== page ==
Blastocystis ST-1 is associated with Irritable Bowel Syndrome-diarrhoea (IBS-D) in Indonesian adolescences

Yudianita Kesuma, Agus Firmansyah, Saptawati Bardosono, Ika Puspa Sari, Agnes Kurniawan

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30 Citations (Scopus)


Objective: IBS is a functional gastrointestinal disorder and commonly presents in children and adolescences, presented as diarrhoea, constipation or mixed type. Blastocystis is a common intestinal protozoa found worldwide, which pathogenicity is still controversial. This study aimed to identify the risk factors of IBS, the association between IBS types with Blastocystis subtypes and analyse Blastocystis pathogenicity. Design: A comparative cross-sectional study was conducted among senior high school students. Rome III Criteria for IBS diagnosis, questionnaires on the risk factors of IBS and types of IBS were recorded. Students were further selected and classified into IBS and non-IBS groups to analyse the association between IBS, IBS types with Blastocystis infection and its subtypes. Direct microscopic stool examination to identify single Blastocystis infection was performed, followed by culture in Jones' medium, PCR, sequencing of 18S rRNA and phylogenetic analysis to determine Blastocystis subtype. Data was analysed using SPSS v22.0 and P value <0.05 was considered statistically significant (95% confidence intervals). Results: IBS was found in 30.2% of 454 students, consisted of 33.3% IBS Diarrhoea, 27.7% IBS Mixed, 27.7% IBS Unclassified and 11.1% IBS Constipation. Major risk factors to IBS consisted of family history of recurrent abdominal pain, abuse, bullying and female gender in respective order (OR 3.6–2.1). Blastocystis ST-1 was significantly associated to IBS-D with 2.9 times risk factor. Conclusions: Blastocystis infection is a risk factor to develop IBS-D type in adolescence; Blastocystis ST-1 can be regarded as a pathogenic subtype.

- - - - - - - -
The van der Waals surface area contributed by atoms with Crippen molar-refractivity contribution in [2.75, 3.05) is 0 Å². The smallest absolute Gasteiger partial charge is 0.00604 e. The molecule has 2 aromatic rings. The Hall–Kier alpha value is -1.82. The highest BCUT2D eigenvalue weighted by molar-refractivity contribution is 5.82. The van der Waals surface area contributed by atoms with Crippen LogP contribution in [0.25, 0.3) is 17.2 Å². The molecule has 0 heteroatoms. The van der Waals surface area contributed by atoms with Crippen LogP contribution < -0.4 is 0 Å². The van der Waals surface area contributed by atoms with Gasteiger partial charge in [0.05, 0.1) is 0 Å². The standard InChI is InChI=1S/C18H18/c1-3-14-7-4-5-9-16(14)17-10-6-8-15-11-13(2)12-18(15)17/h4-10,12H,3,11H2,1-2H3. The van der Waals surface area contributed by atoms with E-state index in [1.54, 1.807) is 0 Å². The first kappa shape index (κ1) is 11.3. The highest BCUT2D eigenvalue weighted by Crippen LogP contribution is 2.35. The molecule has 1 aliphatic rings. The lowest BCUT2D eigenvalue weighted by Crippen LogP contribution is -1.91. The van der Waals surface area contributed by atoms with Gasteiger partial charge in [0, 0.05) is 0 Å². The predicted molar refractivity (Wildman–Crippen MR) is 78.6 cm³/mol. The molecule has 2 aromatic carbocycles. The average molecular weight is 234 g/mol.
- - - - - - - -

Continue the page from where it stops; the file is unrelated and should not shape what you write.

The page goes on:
Original languageEnglish
Article numbere00112
JournalParasite Epidemiology and Control
Publication statusPublished - 1 Aug 2019


  • Diarrhoea
  • Intestinal protozoa
  • Irritable bowel syndrome
  • Risk factors


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